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Widespread adoption of plug-in cars always raises questions about the reliability of the electrical grid and an incident earlier this week in San Francisco does nothing to quell those concerns. A power outage in the area caused a major data center that hosted sites such as Technorati, Facebook and Six Apart to go down for several hours.

Tech writer Om Malik has a post on his blog about the sorry state of infrastructure investment in the United States. Apparently electric utilities have reduced capital expenditures by fifty percent over the past fifteen years, all in the name of increasing profits. I went through the big North-East blackout of 2003 and I have little confidence that utilities have done anything to address the root causes of that event. Some analysts think plug-in vehicles and particularly vehicle to grid technology will actually help stabilize the grid by providing a buffer to absorb and release excess power. We definitely need to do more research to find out.

[Source: GigaOm]


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    • 1 Second Ago
  • 10 Comments
      • 8 Years Ago
      V2G sounds to pricey and complicated. It practically requires a whole new infrastructue!

      It is very clear from studies (and common sense) that the grid can support humongo amounts of EVs.
      The problem being stated in this article is what happens if/when the grid breaks down. Well, when the grid breaks down, the same thing happens at gas station, since gas stations use pumps. Yes, electrical infratructure needs to be improved because it is aging, and the chances of a major failure are increasing, but there is little question as to if the electrical grid can produce the power; the question is can the grid distribute it without fault.
      • 8 Years Ago
      K I will stop posting now.
      Scouts honor.
      • 8 Years Ago
      Ideally the surplus energy you create should be kept for a rainy day. The reason people do grid-tied solar is purely to save on the cost of batteries. Batteries are expensive and wear out too quickly.

      I don't see a lot of people volunteering to partially deplete their electric cars into the grid. Electric cars don't have enough range as it is. People will not be comfortable setting a lower threshold whereby "surplus" energy storage is siphoned off into the grid.
      • 8 Years Ago
      Looks like ABG is going out of its way to bring down the EV - GigaOm?
      Where's your feasibility study on Ethanol and Hydrogen?
      Companies are not putting much capital into the infrastructure because demand and price have not required them to. With EVs we will be paying 18$/KWH, we will have an improved infrastructure with lots of PVs and each driver will be cutting their fuel costs by more than half.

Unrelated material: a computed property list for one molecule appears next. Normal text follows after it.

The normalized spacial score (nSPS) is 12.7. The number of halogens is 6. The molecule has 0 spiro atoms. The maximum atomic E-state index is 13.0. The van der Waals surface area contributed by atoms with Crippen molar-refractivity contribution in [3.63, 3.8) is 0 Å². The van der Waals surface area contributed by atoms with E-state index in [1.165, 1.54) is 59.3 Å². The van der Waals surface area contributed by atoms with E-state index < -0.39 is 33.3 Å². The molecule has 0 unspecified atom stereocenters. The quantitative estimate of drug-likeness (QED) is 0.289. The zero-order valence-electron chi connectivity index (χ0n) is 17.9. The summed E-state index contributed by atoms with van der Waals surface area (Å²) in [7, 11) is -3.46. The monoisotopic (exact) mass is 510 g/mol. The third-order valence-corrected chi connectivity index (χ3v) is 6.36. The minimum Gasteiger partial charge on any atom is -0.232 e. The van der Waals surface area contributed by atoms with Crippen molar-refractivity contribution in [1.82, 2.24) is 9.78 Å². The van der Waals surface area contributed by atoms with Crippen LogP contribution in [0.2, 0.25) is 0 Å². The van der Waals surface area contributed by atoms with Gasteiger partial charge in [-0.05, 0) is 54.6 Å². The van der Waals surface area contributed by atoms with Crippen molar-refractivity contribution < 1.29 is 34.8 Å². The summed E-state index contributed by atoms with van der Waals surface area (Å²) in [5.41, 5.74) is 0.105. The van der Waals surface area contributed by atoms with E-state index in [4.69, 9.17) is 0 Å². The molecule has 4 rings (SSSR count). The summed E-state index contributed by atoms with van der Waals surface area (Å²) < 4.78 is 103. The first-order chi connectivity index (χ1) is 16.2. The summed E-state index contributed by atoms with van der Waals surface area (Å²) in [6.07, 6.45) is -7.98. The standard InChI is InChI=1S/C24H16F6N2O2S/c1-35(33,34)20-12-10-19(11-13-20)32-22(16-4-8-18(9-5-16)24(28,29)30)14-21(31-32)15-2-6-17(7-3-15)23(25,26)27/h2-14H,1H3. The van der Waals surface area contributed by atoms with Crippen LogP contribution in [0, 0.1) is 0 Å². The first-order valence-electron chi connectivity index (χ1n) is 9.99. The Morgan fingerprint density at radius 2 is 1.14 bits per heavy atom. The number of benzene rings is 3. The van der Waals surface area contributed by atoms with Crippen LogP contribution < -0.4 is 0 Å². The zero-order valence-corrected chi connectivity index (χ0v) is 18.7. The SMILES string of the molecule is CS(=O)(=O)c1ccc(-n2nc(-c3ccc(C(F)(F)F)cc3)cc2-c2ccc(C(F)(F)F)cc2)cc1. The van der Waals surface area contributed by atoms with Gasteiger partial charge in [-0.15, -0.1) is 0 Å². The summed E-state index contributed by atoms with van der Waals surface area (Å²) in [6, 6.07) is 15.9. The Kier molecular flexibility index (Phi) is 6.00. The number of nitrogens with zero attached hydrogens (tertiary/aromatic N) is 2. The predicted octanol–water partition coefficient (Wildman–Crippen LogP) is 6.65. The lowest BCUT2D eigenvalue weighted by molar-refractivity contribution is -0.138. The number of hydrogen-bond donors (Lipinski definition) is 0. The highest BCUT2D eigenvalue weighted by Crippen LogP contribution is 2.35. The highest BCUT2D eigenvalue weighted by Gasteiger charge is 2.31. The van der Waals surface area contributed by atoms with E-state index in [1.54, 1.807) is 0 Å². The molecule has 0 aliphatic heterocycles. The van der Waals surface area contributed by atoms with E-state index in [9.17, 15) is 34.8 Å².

• 8 Years Ago
      Forget vehicle to grid.

      Just develop an easier system than this to let me use my EV as a UPS for my house:

      http://priups.com/

      I think people who put PVs on their house with no battery backup are unwise.

      When the grid goes down, those solar cells on their roof are useless (no grid power = no PV power to the house loads)
      • 8 Years Ago
      Home battery buffer or home hydrogen fuelcell can greatly help the grid if they are power at off-peak and more if they are power by windmill or solar panels. Maybe the electric utility compagnies and the oil compagnies have a feeling of theses new technologies and they didn't invest their profits, they cash in instead while they can.
      There is too much subsidies and researchs and not enough action from the new energy compagnies. With a windmill and solar panels you can power a home and a car if you can store theirs energy output, only battery and hydrogen can store that i think.
      • 8 Years Ago
      I really live PHEV, but I think that V2G is a none starter as far as I'm concerned. Overall centralized generation has served us very well and I so no real case to be made for decentralized generation increasing reliability or decreasing costs.

      The average American pays 9 cents/KwH, are we really going to ever get much cheaper than that? I really question it. Power outages are big news events, in other words, they are rare. My internet connection is far less reliable than my electric. Why complicate our grid? it will only decrease reliability.

      I live the idea of people putting up solar panels, etc. But PUT CAPACITY WHERE IT IS NEEDED, It's better to put solar panels on a business than on a house that is net-metering.

      Overall centralized generation works well, PHEVs are a great extension to use overnight surplus capacity.
      • 8 Years Ago
      Several studies have been done on this subject. DOE's Pacific
      Northwest Laboratory concluded that 84% of all cars on the road today
      could be powered by electricity with the existing system. The key is
      that PHEVs or BEVs would draw power at night during off-peak periods,
      when electric companies have a large excess of power available.

      Study: http://newswire.ascribe.org/cgi-bin/behold.pl?ascribeid=20061211.105149&time=11%2005%20PST&year=2006&public=0

      Chris - www.evbuzz.com
      • 8 Years Ago
      • 8 Years Ago
      I've always wondered how profits can be record setting in the rail industry, yet it sucks. Probably the same reason the grid is sucking.